There are two towns in the north of the seat, Berkhamsted and Tring. Berkhamstead is largely residential, but is home to some industries such as the pharmaceutical company Rousell Uclaf. It boasts considerable literary associations: William Cowper was born in the town, WW Jacobs and GM Trevelyan lived and worked here, and Graham Greene - one of the town’s favourite sons - is honoured by an annual festival to celebrate his works.
In the southern half of the seat, one finds a number of towns and villages at the end of the Metropolitan line on the London underground which have developed as middle class commuter suburbs. These include Rickmansworth, Chorleywood and Croxley Green.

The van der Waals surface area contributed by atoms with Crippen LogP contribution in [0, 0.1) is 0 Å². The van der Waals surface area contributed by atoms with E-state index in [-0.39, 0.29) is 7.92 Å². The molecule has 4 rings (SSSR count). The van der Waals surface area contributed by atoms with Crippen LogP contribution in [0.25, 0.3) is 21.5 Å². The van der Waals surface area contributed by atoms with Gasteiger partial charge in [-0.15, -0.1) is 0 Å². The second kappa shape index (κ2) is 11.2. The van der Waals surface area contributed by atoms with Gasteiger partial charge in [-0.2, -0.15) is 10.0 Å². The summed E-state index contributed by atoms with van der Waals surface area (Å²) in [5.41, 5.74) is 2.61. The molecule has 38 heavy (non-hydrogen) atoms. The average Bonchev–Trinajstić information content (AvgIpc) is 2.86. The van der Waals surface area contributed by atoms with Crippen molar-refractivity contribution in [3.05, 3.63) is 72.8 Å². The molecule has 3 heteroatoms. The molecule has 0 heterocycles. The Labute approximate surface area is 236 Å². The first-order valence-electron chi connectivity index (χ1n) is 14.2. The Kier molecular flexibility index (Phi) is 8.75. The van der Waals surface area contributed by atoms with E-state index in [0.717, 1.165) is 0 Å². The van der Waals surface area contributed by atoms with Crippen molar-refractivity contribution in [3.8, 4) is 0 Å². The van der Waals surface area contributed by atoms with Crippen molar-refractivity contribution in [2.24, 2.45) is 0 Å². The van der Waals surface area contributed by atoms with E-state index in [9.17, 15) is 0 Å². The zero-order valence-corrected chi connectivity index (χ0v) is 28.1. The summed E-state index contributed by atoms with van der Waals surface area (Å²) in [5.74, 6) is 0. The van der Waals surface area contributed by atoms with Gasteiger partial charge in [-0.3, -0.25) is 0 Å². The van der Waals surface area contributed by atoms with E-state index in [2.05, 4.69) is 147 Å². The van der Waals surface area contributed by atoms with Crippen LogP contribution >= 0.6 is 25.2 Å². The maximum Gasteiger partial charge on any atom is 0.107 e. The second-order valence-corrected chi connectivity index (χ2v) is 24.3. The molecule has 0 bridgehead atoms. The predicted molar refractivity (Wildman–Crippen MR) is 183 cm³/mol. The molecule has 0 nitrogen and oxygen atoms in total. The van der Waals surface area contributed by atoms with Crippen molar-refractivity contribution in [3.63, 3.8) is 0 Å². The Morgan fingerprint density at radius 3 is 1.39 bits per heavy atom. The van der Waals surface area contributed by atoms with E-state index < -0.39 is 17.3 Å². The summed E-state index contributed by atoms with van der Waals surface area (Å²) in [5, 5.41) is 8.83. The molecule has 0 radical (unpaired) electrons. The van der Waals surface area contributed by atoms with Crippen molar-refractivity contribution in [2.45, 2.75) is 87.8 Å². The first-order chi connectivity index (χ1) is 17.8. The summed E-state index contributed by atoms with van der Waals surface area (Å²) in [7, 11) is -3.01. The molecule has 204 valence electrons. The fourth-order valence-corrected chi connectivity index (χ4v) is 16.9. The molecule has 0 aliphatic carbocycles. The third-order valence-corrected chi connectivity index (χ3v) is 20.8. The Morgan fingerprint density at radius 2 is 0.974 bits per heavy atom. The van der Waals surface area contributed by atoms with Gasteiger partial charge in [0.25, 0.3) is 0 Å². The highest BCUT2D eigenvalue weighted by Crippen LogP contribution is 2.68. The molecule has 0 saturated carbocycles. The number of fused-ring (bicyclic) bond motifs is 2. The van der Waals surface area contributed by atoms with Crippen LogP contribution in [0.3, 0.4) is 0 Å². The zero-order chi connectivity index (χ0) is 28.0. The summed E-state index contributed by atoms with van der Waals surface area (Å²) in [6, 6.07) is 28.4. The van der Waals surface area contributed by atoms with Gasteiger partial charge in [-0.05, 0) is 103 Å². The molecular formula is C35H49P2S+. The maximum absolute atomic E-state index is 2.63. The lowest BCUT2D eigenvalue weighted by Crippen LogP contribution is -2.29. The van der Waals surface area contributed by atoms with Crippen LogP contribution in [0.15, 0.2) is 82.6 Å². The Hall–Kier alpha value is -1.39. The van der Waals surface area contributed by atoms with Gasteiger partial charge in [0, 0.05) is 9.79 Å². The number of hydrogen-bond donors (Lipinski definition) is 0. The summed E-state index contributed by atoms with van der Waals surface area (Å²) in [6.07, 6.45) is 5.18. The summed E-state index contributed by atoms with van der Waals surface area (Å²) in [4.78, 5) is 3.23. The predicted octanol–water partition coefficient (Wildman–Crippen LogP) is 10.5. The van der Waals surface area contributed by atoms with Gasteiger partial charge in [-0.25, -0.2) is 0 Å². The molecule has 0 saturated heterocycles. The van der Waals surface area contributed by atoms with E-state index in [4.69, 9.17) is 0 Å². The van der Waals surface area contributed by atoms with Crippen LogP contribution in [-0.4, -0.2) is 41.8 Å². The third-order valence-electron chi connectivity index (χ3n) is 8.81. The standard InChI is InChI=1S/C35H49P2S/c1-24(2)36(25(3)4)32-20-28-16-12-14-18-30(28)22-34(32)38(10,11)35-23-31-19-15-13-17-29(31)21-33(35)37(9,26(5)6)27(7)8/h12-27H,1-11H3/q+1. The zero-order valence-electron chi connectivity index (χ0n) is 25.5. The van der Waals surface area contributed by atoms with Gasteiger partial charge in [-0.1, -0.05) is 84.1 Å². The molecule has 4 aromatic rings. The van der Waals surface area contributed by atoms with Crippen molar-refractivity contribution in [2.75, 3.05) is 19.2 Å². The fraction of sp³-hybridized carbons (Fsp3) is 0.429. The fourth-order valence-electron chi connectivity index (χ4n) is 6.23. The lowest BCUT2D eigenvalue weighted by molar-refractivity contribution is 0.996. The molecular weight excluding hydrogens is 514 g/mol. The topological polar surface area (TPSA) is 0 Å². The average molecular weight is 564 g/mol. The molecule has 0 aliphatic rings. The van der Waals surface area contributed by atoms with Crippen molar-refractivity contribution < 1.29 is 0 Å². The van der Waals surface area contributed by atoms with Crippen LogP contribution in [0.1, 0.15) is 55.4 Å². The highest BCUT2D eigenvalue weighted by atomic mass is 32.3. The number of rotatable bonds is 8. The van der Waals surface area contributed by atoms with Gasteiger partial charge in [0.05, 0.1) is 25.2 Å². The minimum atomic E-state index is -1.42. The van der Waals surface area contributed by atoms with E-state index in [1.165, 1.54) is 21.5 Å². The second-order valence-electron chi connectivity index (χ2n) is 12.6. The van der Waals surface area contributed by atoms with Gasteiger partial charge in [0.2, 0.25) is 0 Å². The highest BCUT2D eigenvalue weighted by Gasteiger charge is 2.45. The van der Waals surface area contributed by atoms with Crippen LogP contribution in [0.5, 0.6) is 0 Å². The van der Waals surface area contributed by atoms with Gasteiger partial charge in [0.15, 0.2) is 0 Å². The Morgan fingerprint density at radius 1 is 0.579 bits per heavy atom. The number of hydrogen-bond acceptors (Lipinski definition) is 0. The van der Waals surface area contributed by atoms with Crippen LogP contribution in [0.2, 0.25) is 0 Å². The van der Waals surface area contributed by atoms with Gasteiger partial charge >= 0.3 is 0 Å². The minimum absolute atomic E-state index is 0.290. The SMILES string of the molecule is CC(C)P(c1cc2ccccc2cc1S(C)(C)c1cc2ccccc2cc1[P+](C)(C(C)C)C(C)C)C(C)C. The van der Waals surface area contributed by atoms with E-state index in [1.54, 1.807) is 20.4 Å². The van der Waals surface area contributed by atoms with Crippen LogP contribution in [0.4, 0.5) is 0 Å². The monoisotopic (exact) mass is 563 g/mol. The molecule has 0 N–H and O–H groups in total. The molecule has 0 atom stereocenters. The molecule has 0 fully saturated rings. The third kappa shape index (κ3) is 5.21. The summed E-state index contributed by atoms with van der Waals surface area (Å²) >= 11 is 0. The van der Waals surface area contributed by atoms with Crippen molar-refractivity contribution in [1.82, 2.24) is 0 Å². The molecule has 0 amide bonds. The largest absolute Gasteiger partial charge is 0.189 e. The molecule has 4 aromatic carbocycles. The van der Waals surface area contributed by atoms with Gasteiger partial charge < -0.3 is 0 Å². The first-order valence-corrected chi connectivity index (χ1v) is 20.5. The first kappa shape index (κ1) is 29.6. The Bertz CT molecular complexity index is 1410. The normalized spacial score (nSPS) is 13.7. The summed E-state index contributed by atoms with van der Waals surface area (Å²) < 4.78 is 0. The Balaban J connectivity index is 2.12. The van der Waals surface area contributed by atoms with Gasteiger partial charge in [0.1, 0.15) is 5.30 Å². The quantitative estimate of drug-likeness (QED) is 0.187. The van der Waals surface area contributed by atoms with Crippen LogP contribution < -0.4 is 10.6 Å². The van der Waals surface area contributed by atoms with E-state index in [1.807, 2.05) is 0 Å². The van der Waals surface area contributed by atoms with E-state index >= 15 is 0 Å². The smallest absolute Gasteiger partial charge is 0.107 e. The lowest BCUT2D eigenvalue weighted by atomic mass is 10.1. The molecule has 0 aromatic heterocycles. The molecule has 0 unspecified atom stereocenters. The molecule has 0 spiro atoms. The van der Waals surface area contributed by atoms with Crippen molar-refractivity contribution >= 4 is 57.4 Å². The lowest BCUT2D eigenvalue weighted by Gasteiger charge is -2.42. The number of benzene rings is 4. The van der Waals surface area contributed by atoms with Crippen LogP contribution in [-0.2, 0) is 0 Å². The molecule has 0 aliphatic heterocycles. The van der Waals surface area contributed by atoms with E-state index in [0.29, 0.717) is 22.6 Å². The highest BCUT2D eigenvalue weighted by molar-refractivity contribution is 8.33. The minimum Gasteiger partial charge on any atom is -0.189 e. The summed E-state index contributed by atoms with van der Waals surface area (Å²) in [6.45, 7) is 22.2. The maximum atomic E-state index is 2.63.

A more recent wave of working class incomers can be found on the South Oxhey estate, built in the 1950s and 60s by the old London County Council; however, that area seems very much out of place, compared with its environs.
Despite its affluent, conservative character, this seat has strong links with the radical 19th Century Chartist movement. In 1845 a Chartist settlement was established at Heronsgate and town-dwellers from the north of England were re-housed in cottages at subsidised rents on the estate.